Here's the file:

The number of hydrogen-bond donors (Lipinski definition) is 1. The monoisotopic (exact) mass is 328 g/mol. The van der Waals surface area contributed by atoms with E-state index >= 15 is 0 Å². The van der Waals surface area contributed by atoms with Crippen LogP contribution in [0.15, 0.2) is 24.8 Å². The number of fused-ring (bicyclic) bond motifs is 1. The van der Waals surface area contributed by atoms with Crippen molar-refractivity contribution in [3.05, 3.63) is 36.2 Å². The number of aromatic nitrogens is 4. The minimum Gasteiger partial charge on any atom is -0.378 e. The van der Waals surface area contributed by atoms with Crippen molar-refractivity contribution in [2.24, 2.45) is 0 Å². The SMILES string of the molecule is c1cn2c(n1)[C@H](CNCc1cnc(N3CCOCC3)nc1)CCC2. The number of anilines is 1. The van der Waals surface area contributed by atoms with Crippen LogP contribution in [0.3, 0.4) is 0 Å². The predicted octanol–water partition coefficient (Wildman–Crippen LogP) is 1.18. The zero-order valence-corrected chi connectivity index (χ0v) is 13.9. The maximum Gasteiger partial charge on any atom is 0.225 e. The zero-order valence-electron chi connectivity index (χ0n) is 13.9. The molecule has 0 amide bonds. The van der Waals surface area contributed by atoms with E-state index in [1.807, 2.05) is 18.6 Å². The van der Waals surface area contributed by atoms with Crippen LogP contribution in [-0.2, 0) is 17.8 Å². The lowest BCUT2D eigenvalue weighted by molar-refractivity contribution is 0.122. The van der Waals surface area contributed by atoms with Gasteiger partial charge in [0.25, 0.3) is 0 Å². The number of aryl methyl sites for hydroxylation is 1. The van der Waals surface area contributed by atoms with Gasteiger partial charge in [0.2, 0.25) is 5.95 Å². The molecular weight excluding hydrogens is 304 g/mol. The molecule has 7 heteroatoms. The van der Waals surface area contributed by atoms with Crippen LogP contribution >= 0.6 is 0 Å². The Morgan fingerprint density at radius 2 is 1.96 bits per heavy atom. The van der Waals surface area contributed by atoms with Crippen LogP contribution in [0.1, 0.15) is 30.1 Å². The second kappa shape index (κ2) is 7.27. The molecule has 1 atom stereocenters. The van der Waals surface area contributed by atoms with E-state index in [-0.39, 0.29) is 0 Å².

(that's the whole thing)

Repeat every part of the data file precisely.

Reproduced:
The number of hydrogen-bond donors (Lipinski definition) is 1. The monoisotopic (exact) mass is 328 g/mol. The van der Waals surface area contributed by atoms with E-state index >= 15 is 0 Å². The van der Waals surface area contributed by atoms with Crippen LogP contribution in [0.15, 0.2) is 24.8 Å². The number of fused-ring (bicyclic) bond motifs is 1. The van der Waals surface area contributed by atoms with Crippen molar-refractivity contribution in [3.05, 3.63) is 36.2 Å². The number of aromatic nitrogens is 4. The minimum Gasteiger partial charge on any atom is -0.378 e. The van der Waals surface area contributed by atoms with Crippen molar-refractivity contribution in [2.24, 2.45) is 0 Å². The SMILES string of the molecule is c1cn2c(n1)[C@H](CNCc1cnc(N3CCOCC3)nc1)CCC2. The number of anilines is 1. The van der Waals surface area contributed by atoms with Crippen LogP contribution in [0.3, 0.4) is 0 Å². The predicted octanol–water partition coefficient (Wildman–Crippen LogP) is 1.18. The zero-order valence-corrected chi connectivity index (χ0v) is 13.9. The maximum Gasteiger partial charge on any atom is 0.225 e. The zero-order valence-electron chi connectivity index (χ0n) is 13.9. The molecule has 0 amide bonds. The van der Waals surface area contributed by atoms with E-state index in [1.807, 2.05) is 18.6 Å². The van der Waals surface area contributed by atoms with Crippen LogP contribution in [-0.2, 0) is 17.8 Å². The lowest BCUT2D eigenvalue weighted by molar-refractivity contribution is 0.122. The van der Waals surface area contributed by atoms with Gasteiger partial charge in [0.25, 0.3) is 0 Å². The number of aryl methyl sites for hydroxylation is 1. The van der Waals surface area contributed by atoms with Gasteiger partial charge in [0.2, 0.25) is 5.95 Å². The molecular weight excluding hydrogens is 304 g/mol. The molecule has 7 heteroatoms. The van der Waals surface area contributed by atoms with Crippen LogP contribution >= 0.6 is 0 Å². The Morgan fingerprint density at radius 2 is 1.96 bits per heavy atom. The van der Waals surface area contributed by atoms with Crippen LogP contribution in [0.1, 0.15) is 30.1 Å². The second kappa shape index (κ2) is 7.27. The molecule has 1 atom stereocenters. The van der Waals surface area contributed by atoms with E-state index in [-0.39, 0.29) is 0 Å².